Pressemitteilung 2019/079 vom

Scientists at Leipzig University have made a major step forwards in green biotechnology. The researchers, led by Professor Christian Wilhelm from the Institute of Biology, have found a neat new way of using photosynthesis to obtain a starch substitute for biotechnological applications – without having to produce biomass. They recently published their findings in the renowned “Plant Biotechnology Journal 2019.”

Bioenergy may be good for the climate, but it is not very efficient. The same applies to biotechnology, which uses plants as raw materials. “Since starch is obtained from crops such as potatoes, maize and cereals, this is causing competition between our plates and our fuel tanks. When you make plastics or fuels from starch, you inevitably rely on sources of food. In view of food insecurity, starch-based biotechnology has no sustainable future,” explains Wilhelm. For this reason, he and his colleagues have treated algae in such a way that they do not form any biomass, but excrete organic carbon into the nutrient solution as glycolic acid. This can be used in a variety of applications, including for producing liquid or gaseous fuels as well as plastics.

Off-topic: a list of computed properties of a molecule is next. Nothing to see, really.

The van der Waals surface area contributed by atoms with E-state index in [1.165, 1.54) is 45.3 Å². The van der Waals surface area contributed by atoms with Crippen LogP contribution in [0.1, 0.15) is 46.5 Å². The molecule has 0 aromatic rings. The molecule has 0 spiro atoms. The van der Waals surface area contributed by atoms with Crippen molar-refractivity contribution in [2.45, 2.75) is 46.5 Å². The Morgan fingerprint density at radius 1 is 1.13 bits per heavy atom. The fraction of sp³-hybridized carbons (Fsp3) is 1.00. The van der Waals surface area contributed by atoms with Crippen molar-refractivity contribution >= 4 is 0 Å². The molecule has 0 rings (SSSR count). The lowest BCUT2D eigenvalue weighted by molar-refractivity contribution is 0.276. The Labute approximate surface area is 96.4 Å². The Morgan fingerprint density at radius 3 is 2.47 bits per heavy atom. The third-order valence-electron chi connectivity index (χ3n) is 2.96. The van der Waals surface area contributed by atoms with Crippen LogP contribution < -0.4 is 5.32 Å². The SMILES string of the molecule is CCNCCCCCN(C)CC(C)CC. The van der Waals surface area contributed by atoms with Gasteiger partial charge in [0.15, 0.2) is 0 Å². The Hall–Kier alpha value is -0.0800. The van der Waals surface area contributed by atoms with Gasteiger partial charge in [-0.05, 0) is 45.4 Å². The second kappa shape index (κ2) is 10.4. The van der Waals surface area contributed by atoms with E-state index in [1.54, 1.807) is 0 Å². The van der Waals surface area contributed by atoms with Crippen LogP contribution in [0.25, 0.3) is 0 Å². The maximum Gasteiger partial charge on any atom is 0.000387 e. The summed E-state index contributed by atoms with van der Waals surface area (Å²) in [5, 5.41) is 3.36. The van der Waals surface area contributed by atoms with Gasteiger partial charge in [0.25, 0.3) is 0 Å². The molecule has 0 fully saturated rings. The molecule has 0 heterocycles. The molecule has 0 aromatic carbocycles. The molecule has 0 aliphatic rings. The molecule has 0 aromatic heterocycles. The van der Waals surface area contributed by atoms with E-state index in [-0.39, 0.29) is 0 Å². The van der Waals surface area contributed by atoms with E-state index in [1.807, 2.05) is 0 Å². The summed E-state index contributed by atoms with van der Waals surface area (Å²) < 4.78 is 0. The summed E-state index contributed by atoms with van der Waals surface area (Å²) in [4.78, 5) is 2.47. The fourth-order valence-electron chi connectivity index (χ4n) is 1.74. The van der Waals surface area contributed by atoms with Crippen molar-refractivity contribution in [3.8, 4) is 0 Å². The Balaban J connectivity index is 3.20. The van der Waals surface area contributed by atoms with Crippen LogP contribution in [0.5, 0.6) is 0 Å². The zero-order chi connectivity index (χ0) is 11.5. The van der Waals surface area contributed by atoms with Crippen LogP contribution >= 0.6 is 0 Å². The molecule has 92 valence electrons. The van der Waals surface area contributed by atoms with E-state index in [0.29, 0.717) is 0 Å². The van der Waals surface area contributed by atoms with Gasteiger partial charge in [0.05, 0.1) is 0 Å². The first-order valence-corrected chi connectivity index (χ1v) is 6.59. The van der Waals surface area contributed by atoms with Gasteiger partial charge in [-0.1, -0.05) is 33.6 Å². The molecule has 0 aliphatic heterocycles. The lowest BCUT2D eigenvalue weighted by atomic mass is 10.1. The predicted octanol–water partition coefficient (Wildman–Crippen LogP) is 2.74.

The process initiated by the biologists has achieved such high concentrations that the nutrient solution can be used directly as a glucose substitute. Neither purification nor complex nutrient recycling is necessary, as the nutrient salts can be circulated. The process is considerably more area-efficient, robust, does not require fertiliser and can be integrated into environmentally friendly landscape concepts.

“If no biomass is produced, then you don’t need any fertiliser, such as nitrogen, phosphate or potassium. This saves energy and protects the environment. Without the formation of biomass, significantly more organic carbon is produced per hectare, as the cells do not have to expend energy to convert sugar into energy-rich molecules such as proteins and fats. This increases efficiency,” explains the biologist. For the first time, the researchers have shown that it is possible to produce glycolic acid with a continuously high degree of efficiency. “This is the decisive step towards technical implementation, for example constructing a demonstration plant and testing it in real operation,” explains Wilhelm. This in turn is the basis of a new technology that could be the central building block for a transformation concept at former opencast lignite mines, enabling an integrated ecological and biotechnological design at recultivation sites.

Original title of the publication in Plant Biotechnology Journal 2019:
“Glycolate from microalgae: an efficient carbon source for biotechnological applications” DOI: 10.111/pbi.13078)


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